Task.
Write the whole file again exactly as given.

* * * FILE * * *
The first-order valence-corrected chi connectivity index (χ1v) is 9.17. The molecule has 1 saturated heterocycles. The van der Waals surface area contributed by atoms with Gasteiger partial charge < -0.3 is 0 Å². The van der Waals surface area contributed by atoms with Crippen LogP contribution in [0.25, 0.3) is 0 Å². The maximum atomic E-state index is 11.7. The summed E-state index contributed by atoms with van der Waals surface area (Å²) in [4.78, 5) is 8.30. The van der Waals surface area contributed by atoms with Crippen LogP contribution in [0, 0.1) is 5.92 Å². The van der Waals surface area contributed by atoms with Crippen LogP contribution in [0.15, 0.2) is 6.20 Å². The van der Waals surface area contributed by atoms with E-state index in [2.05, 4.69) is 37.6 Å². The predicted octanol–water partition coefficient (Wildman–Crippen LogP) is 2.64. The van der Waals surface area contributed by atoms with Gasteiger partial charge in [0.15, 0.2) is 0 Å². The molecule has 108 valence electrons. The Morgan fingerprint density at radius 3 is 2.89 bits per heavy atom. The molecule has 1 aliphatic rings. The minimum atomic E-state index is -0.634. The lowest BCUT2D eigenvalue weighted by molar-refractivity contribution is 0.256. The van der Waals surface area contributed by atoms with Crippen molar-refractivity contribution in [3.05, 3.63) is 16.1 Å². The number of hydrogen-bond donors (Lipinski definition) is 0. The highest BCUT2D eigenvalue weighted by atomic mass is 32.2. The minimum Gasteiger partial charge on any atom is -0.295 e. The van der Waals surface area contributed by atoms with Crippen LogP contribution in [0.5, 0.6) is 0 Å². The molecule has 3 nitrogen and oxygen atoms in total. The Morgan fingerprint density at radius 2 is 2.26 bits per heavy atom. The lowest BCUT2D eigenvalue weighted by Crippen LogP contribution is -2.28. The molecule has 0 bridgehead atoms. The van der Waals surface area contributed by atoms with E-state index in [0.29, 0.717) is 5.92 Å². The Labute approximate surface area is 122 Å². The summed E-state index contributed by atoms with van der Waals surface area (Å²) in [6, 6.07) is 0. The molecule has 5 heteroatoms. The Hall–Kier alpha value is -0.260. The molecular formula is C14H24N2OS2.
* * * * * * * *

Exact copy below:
The first-order valence-corrected chi connectivity index (χ1v) is 9.17. The molecule has 1 saturated heterocycles. The van der Waals surface area contributed by atoms with Gasteiger partial charge < -0.3 is 0 Å². The van der Waals surface area contributed by atoms with Crippen LogP contribution in [0.25, 0.3) is 0 Å². The maximum atomic E-state index is 11.7. The summed E-state index contributed by atoms with van der Waals surface area (Å²) in [4.78, 5) is 8.30. The van der Waals surface area contributed by atoms with Crippen LogP contribution in [0, 0.1) is 5.92 Å². The van der Waals surface area contributed by atoms with Crippen LogP contribution in [0.15, 0.2) is 6.20 Å². The van der Waals surface area contributed by atoms with E-state index in [2.05, 4.69) is 37.6 Å². The predicted octanol–water partition coefficient (Wildman–Crippen LogP) is 2.64. The van der Waals surface area contributed by atoms with Gasteiger partial charge in [0.15, 0.2) is 0 Å². The molecule has 108 valence electrons. The Morgan fingerprint density at radius 3 is 2.89 bits per heavy atom. The molecule has 1 aliphatic rings. The minimum atomic E-state index is -0.634. The lowest BCUT2D eigenvalue weighted by molar-refractivity contribution is 0.256. The van der Waals surface area contributed by atoms with Crippen molar-refractivity contribution in [3.05, 3.63) is 16.1 Å². The number of hydrogen-bond donors (Lipinski definition) is 0. The highest BCUT2D eigenvalue weighted by atomic mass is 32.2. The minimum Gasteiger partial charge on any atom is -0.295 e. The van der Waals surface area contributed by atoms with Crippen LogP contribution in [0.5, 0.6) is 0 Å². The molecule has 3 nitrogen and oxygen atoms in total. The Morgan fingerprint density at radius 2 is 2.26 bits per heavy atom. The lowest BCUT2D eigenvalue weighted by Crippen LogP contribution is -2.28. The molecule has 0 bridgehead atoms. The van der Waals surface area contributed by atoms with E-state index in [0.29, 0.717) is 5.92 Å². The Labute approximate surface area is 122 Å². The summed E-state index contributed by atoms with van der Waals surface area (Å²) in [6, 6.07) is 0. The molecule has 5 heteroatoms. The Hall–Kier alpha value is -0.260. The molecular formula is C14H24N2OS2.